Potential complications of robotic-assisted transaxillary parathyroid surgery include brachial plexus injury from patient positioning, as well as damage to structures including the internal jugular vein, trachea, esophagus, and thoracic duct. None of these major complications had been reported in the literature, but the risk is still present (11,17,21,31). In this study, the complication rate from robotic-assisted transaxillary parathyroidectomy is generally comparable with that reported from the conventional cervical approach (32). We routinely perform monitoring somatosensory evoked potentials (SSEP) during robotic-assisted transaxillary surgery (Biotronic, Ann Arbor, MI, USA) to avoid brachial plexus injury, as described previously by the authors (33). However, many other robotic surgeons do not use SSEP monitoring and have been able to avoid this serious complication by careful positioning of the arm. With regards to disease-specific complications, our data showed evidence of recurrence in one case, with a mean post-surgical follow-up time 6.5 months. None of our patients developed persistent disease. The risk of treatment failure (recurrence or persistent disease) is similar to that documented for the conventional cervical parathyroidectomy approach (34,35).
Robotic-assisted transaxillary parathyroidectomy is a safe and feasible procedure for select patients with PHPT when conducted by experienced surgeons. Proficiency was achieved in both cases in fewer than 15 cases. Patients who are motivated to avoid a cervical incision should be considered for remote access parathyroidectomy options including robotic-assisted transaxillary surgery.
Reporting Checklist: The authors have completed the STROBE reporting checklist. Available at http://dx.doi.org/10.21037/gs-20-761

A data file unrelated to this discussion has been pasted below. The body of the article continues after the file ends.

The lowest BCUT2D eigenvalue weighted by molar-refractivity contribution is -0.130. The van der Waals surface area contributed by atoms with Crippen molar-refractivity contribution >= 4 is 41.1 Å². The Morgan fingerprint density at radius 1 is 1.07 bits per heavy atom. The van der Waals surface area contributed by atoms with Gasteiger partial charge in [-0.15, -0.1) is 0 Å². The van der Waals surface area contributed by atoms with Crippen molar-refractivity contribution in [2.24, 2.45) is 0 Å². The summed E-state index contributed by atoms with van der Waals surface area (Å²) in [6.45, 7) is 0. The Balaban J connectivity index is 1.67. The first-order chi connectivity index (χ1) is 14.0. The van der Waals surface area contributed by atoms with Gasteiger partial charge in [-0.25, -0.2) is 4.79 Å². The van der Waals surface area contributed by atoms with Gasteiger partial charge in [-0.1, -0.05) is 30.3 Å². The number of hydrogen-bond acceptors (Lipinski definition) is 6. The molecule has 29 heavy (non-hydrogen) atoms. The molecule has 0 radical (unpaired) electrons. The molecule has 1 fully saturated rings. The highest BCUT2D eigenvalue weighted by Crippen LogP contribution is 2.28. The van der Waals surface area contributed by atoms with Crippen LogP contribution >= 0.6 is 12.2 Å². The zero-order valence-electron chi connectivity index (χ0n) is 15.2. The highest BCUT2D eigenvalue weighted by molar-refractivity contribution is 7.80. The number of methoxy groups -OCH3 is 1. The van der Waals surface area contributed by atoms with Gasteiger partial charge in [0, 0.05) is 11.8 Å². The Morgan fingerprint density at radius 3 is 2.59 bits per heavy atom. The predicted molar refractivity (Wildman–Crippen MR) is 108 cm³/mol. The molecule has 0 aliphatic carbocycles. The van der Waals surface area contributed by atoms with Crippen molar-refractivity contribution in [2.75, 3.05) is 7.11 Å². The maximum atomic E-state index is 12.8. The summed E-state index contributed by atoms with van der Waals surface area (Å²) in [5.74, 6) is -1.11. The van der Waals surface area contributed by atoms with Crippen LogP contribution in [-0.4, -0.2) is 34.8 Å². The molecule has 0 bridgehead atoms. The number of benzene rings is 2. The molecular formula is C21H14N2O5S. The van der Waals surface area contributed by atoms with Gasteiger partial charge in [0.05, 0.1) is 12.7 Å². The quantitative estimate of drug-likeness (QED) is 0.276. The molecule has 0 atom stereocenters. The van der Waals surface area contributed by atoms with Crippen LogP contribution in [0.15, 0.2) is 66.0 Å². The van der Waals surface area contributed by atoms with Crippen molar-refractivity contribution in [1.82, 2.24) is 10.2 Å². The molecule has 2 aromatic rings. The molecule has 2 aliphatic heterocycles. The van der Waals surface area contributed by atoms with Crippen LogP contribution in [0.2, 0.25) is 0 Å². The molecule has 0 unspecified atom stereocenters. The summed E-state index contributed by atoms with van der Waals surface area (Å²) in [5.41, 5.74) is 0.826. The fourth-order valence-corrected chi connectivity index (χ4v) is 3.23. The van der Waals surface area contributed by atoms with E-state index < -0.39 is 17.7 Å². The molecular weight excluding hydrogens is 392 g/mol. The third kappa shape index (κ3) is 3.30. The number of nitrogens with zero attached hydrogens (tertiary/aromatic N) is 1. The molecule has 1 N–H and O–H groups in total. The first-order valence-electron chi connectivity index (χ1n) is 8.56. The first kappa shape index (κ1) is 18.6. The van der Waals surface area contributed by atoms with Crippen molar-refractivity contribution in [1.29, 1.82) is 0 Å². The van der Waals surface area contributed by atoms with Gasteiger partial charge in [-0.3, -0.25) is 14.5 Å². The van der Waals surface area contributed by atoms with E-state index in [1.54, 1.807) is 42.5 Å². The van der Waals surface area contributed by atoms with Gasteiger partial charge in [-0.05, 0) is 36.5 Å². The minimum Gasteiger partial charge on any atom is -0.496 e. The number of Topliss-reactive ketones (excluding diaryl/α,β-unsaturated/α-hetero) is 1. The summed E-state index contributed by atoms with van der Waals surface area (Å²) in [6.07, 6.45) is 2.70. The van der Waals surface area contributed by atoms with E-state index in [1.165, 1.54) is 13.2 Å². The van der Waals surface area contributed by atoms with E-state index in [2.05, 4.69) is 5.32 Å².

Data Sharing Statement: Available at http://dx.doi.org/10.21037/gs-20-761
Conflicts of Interest: All authors have completed the ICMJE uniform disclosure form (available at http://dx.doi.org/10.21037/gs-20-761). EK serves as the Editor-in-Chief of Gland Surgery. The other authors have no conflicts of interest to declare.
Ethical Statement: The authors are accountable for all aspects of the work in ensuring that questions related to the accuracy or integrity of any part of the work are appropriately investigated and resolved. The study was approved by the institutional review board of Tulane Medical Center (IRB 2020-264) and individual consent for this retrospective analysis was waived. The study was conducted in accordance with the Declaration of Helsinki (as revised in 2013).
Open Access Statement: This is an Open Access article distributed in accordance with the Creative Commons Attribution-NonCommercial-NoDerivs 4.0 International License (CC BY-NC-ND 4.0), which permits the non-commercial replication and distribution of the article with the strict proviso that no changes or edits are made and the original work is properly cited (including links to both the formal publication through the relevant DOI and the license). See: https://creativecommons.org/licenses/by-nc-nd/4.0/.